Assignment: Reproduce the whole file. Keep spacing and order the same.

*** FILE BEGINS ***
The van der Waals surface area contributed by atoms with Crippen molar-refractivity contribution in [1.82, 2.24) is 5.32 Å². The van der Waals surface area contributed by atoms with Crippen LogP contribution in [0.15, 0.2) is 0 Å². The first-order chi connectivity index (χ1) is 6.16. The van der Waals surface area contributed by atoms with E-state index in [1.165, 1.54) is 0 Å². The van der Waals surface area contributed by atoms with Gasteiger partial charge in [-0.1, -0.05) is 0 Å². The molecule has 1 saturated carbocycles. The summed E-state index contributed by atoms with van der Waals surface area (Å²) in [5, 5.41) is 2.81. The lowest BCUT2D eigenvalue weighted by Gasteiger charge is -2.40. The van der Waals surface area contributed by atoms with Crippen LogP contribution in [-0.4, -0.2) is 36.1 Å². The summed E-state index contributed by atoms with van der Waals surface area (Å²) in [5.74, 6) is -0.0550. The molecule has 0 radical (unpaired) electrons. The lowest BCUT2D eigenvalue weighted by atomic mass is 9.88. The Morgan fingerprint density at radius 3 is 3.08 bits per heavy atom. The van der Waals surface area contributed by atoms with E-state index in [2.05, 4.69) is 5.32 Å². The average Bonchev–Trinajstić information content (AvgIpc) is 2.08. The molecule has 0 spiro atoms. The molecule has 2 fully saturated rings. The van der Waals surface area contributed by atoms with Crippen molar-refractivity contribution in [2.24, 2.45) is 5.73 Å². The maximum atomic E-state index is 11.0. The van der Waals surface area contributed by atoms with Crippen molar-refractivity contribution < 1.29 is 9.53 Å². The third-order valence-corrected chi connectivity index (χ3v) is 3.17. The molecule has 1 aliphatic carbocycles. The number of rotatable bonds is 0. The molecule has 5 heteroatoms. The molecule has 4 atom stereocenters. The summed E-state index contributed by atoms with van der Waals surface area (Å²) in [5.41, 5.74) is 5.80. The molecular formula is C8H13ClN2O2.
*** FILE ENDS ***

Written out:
The van der Waals surface area contributed by atoms with Crippen molar-refractivity contribution in [1.82, 2.24) is 5.32 Å². The van der Waals surface area contributed by atoms with Crippen LogP contribution in [0.15, 0.2) is 0 Å². The first-order chi connectivity index (χ1) is 6.16. The van der Waals surface area contributed by atoms with E-state index in [1.165, 1.54) is 0 Å². The van der Waals surface area contributed by atoms with Gasteiger partial charge in [-0.1, -0.05) is 0 Å². The molecule has 1 saturated carbocycles. The summed E-state index contributed by atoms with van der Waals surface area (Å²) in [5, 5.41) is 2.81. The lowest BCUT2D eigenvalue weighted by Gasteiger charge is -2.40. The van der Waals surface area contributed by atoms with Crippen LogP contribution in [-0.4, -0.2) is 36.1 Å². The summed E-state index contributed by atoms with van der Waals surface area (Å²) in [5.74, 6) is -0.0550. The molecule has 0 radical (unpaired) electrons. The lowest BCUT2D eigenvalue weighted by atomic mass is 9.88. The Morgan fingerprint density at radius 3 is 3.08 bits per heavy atom. The van der Waals surface area contributed by atoms with E-state index in [2.05, 4.69) is 5.32 Å². The average Bonchev–Trinajstić information content (AvgIpc) is 2.08. The molecule has 0 spiro atoms. The molecule has 2 fully saturated rings. The van der Waals surface area contributed by atoms with Crippen molar-refractivity contribution in [2.24, 2.45) is 5.73 Å². The maximum atomic E-state index is 11.0. The van der Waals surface area contributed by atoms with Crippen molar-refractivity contribution < 1.29 is 9.53 Å². The third-order valence-corrected chi connectivity index (χ3v) is 3.17. The molecule has 1 aliphatic carbocycles. The number of rotatable bonds is 0. The molecule has 5 heteroatoms. The molecule has 4 atom stereocenters. The summed E-state index contributed by atoms with van der Waals surface area (Å²) in [5.41, 5.74) is 5.80. The molecular formula is C8H13ClN2O2.